For the record, James emphasizes that the comments below are his personal opinion only and do not in any way represent any official position of WIPO.
"I think the major reason for your surprise about the preeminence of secrecy over patenting as a form of IP protection is that, as you observe, most IP lawyers do not deal with trade secrets very often. The IP profession tends to focus its attention on what we are most often called to do, and the three obvious categories -- patents, trademarks and copyrights -- are registration systems, which to varying degrees typically require legal talent in order to perfect one's rights. But these same attributes that make secrecy a lesser-known form of IP protection among lawyers are exactly what make it so popular with business. You don't have to file any paperwork with the government or negotiate for the boundaries of your right -- you just have it by virtue of possessing undisclosed information that you don't want the competition to know. Secrecy is ubiquitous, and it is cheap. Most of the time, you don't need to have lawyers involved unless you get into litigation. So why should we wonder at its popularity?
Indeed, the NSF survey is not the first to come to this conclusion. The most frequently cited reference on the same point is a 2000 study by Prof. Wesley Cohen of Duke University, et al., "Protecting Their Intellectual Assets: Appropriability Conditions and Why U.S. Manufacturing Firms Patent (or Not)", Nat’l Bureau of Econ. Research, Working Paper No. 7552 (2000). I am not familiar with the OECD paper you refer to.
At least in the U.S., trade secret law receives a fair amount of attention from practitioners (at least some of us), and increasingly from academics. My own treatise on Trade Secrets (from Law Journal Press, here) has been published and updated since 1997. Earlier treatises similarly dedicated to the law and practice of trade secrets were authored by Roger Milgrim and by Mel Jager. For an excellent review of recent scholarship in the field of trade secret law, see The Law and Theory of Trade Secrecy: A Handbook of Contemporary Research (Rochelle C. Dreyfuss & Katherine J. Strandburg eds., 2011, here). And there are in fact courses specifically and exclusively about trade secrets being given at U.S. law schools. I taught such a course as early as 1985 at Santa Clara, and did so continuously at Berkeley from 1999 to 2009.
The IPKat and Merpel have their own secret recipe
for titanium dioxide. Here you see them watching
to make sure the latest batch doesn't boil over ...
There are good reasons for businesses to choose secrecy over patenting; the most common category is process technology, which is difficult (or impossible) to reverse engineer from a finished product, and which would be difficult (or impossible) to detect as patent infringement. An example is DuPont's method of producing titanium dioxide, developed in the 1930s and maintained since then as an extremely valuable trade secret, responsible for millions in profits. Source code is almost always protected by secrecy. And beyond technical information, an enormous amount of business data, such as strategies, financial information, customer lists and unreleased product plans, are covered exclusively by trade secret law. Consider Apple, which generates a lot of buzz while pundits guess about the features of the next iPad -- all of that speculation creates more market demand, and the legal basis for generating it is: trade secret law.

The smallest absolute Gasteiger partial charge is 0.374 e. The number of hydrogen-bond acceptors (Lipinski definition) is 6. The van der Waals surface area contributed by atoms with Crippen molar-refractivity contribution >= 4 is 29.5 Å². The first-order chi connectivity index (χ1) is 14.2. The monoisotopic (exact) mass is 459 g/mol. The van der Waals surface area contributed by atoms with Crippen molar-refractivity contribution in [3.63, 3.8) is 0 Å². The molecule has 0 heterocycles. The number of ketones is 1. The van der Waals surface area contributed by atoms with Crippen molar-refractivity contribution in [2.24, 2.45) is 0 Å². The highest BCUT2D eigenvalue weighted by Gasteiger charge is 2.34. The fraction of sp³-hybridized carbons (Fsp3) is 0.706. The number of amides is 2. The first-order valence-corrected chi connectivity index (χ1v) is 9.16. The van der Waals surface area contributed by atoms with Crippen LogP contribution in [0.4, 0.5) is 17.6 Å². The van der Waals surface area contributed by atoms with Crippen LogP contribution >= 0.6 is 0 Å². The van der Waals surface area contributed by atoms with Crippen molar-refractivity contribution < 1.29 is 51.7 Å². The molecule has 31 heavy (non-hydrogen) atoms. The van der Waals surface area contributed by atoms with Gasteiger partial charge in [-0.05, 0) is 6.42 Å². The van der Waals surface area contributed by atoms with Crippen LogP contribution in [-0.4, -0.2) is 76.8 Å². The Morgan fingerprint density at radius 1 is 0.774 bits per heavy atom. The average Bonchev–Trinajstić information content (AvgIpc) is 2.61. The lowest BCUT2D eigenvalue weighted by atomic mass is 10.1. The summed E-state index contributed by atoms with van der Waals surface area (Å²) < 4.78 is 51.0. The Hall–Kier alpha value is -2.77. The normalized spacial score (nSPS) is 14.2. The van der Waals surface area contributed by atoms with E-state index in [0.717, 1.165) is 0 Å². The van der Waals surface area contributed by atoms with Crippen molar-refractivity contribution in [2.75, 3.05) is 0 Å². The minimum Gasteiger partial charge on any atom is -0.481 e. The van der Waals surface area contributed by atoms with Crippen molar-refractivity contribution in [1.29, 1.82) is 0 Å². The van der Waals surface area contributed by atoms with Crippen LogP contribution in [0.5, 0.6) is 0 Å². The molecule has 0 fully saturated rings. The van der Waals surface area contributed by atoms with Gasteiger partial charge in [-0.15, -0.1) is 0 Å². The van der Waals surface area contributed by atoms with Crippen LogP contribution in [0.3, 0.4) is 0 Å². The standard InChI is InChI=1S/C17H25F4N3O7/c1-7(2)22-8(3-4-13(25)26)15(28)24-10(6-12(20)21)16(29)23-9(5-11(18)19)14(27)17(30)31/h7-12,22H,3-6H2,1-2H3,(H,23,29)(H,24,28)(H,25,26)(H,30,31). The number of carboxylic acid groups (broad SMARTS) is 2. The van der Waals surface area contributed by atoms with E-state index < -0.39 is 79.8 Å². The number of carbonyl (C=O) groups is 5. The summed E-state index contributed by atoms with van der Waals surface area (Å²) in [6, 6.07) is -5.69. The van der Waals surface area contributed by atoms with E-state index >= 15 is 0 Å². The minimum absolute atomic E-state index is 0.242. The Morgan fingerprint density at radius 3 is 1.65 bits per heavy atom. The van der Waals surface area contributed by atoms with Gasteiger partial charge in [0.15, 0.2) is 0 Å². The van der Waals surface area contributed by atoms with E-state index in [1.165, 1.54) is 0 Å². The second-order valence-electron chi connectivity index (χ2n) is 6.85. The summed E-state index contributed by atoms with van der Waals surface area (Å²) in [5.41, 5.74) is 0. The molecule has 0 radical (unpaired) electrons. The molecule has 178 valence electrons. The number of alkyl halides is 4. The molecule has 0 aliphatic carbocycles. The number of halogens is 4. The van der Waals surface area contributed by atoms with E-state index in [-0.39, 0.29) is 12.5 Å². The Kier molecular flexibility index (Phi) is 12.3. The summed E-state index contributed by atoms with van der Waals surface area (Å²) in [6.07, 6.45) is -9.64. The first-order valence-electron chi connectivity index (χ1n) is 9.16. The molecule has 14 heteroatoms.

Frankly, in the global information economy, protection of secrets is more important than ever. This is mainly because of the increasing use of collaboration in the development of technology. The term "open innovation" has become popular to describe how companies turn to resources outside of their own laboratories to create new products. In the increasingly connected world, this leads to "networked innovation", in which problems are solved by teams opportunistically assembled among qualified participants wherever they are located around the globe. But in order for those networks to function, they need to share information on a trusted basis, and that in turn depends on robust (or at least adequate) trade secret laws. in the relevant jurisdictions".Thanks, James, for this incisive and insightful comment.
Katnote: IPKat team member Jeremy is very excited to see James's reference to The Law and Theory of Trade Secrecy: A Handbook of Contemporary Research, since he is the editor of the series of Edward Elgar Research Handbooks of Intellectual Property, of which Rochelle and Katherine's book forms a valued part. He adds, watch out for Gurry on Breach of Confidence: the Protection of Confidential Information (second Edition, not quite published), which is now written by a talented trio of Australians, Tanya Aplin, Lionel Bently and Simon Malynicz. The book's web page is here and the Gurry in question is this one.
Merpel moans, since James was speaking in his personal capacity, I thought it would be a good idea to contact WIPO and ask what its official line on trade secrets was, but they wouldn't tell me: they said it was a secret ...